By Tim Costley, MP for Otaki
Anyone who has flown between the North and South Islands will know the importance of Paraparaumu airfield from an aviation point of view. I remember heading south across Cook Strait and, despite having the latest met, as we pushed further south the overcast cloud base pushed us lower and lower to the point where the only safe option was to turn back. Paraparaumu was our divert airfield that day and it got us home safely.
I can also think of days where we could push on across the water just far enough to see The Brothers and eventually Rarangi. This was possible because we had enough fuel to turn back and divert to Paraparaumu if required. If we had to hold Whanganui or Feilding, we could never have safely ventured that
far into the haze. Paraparaumu is a life-saver.
Many of you will have seen in the media that the owners of what was once Wellington’s main airport have their own plans: plans without planes, it seems. The thought of this iconic Kiwi airfield chopped up for the profits is appalling; even worse that most of the profits will likely go offshore, never to help or be returned to New Zealand. But the reason the Save Kāpiti Airport group are fighting for the airfield’s future is not just to provide
recreational pilots with a safe haven when crossing the Strait. Aside from all the recreational flying, there are three key reasons to save Paraparaumu.
First, we need it for resilience in crises. Not just for providing support to Wellington after the big one, but for when the Kāpiti Coast is cut-off to the north and south, just like Kaikoura was in 2016. We could only survive with an air-bridge, and life support for an area of this size needs large transport planes like Hercules
flying in everything from milk to toilet paper.
Second, we need it for everyday safety. LifeFlight use it for patient transfer, Rescue Helicopters use it for the same and as a necessary fuel stop. Military and Police use it for training and for staging support to operations. Recreational pilots use it as a safe haven for crossing Cook Strait.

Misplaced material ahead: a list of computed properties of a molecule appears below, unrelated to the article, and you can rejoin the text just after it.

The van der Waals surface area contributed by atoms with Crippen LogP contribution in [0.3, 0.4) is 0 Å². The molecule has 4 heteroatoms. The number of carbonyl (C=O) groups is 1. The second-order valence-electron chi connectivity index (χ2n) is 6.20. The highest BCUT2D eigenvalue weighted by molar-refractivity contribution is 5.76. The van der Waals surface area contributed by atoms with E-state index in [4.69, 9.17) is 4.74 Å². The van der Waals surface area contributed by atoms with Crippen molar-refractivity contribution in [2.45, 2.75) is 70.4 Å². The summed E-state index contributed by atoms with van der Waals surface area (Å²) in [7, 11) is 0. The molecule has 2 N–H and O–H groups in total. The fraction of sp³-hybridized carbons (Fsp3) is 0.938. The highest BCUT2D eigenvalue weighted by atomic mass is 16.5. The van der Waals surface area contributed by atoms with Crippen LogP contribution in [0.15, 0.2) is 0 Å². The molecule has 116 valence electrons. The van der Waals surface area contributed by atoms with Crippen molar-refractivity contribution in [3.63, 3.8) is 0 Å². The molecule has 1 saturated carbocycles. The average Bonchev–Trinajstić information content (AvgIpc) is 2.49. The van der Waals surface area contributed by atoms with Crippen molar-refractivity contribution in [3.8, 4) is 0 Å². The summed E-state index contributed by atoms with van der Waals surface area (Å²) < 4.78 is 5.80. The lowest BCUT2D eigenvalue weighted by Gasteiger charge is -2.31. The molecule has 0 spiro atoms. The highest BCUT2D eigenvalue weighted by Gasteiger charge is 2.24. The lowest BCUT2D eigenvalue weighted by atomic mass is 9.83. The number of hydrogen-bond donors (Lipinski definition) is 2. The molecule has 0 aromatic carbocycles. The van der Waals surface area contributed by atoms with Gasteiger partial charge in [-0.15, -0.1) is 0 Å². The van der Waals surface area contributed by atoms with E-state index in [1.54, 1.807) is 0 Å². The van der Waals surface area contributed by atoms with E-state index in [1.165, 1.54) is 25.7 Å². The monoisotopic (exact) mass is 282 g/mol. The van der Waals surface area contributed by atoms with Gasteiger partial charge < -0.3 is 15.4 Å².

Finally, we need the airport for its commercial air connections to Auckland and the South Island – for business travellers, family holidays, tourists coming into the region. Kāpiti Airport is easier to get to than Wellington, it has better parking, and will soon be the regional hub serving travellers from Levin to Johnsonville. Unless it gets closed.
You might read online that the owners want to sell it because they’re not making enough money. Putting their creative accounting aside, we believe the airport is viable with the commercial rents that come from the surrounding land, and scope to develop more. You may also hear that it is a ‘safety’ decision, especially if the AFIS is removed. Of course we all know that airports like ours operate all around New Zealand: Whanganui and Taupo are two examples of many. Anyone with a PPL can tell you how unattended airfields work and work safely. Whanganui has more traffic than Paraparaumu, Air Chathams fly there too, as does a large training school, along with military and civilian flights. NZPP is not dangerous nor has it passed its use-by date. Paraparaumu has a safe and thriving future, but we need help to fight to protect that.
We’d love to hear how you’ve used Paraparaumu Airport over the years, and why you believe it’s important that it be retained. Please send your stories to email@example.com to help us #SaveKāpitiAirport
This article first appeared in the Autumn 2021 edition of Approach Magazine, the dedicated magazine of AOPA NZ, which is published quarterly.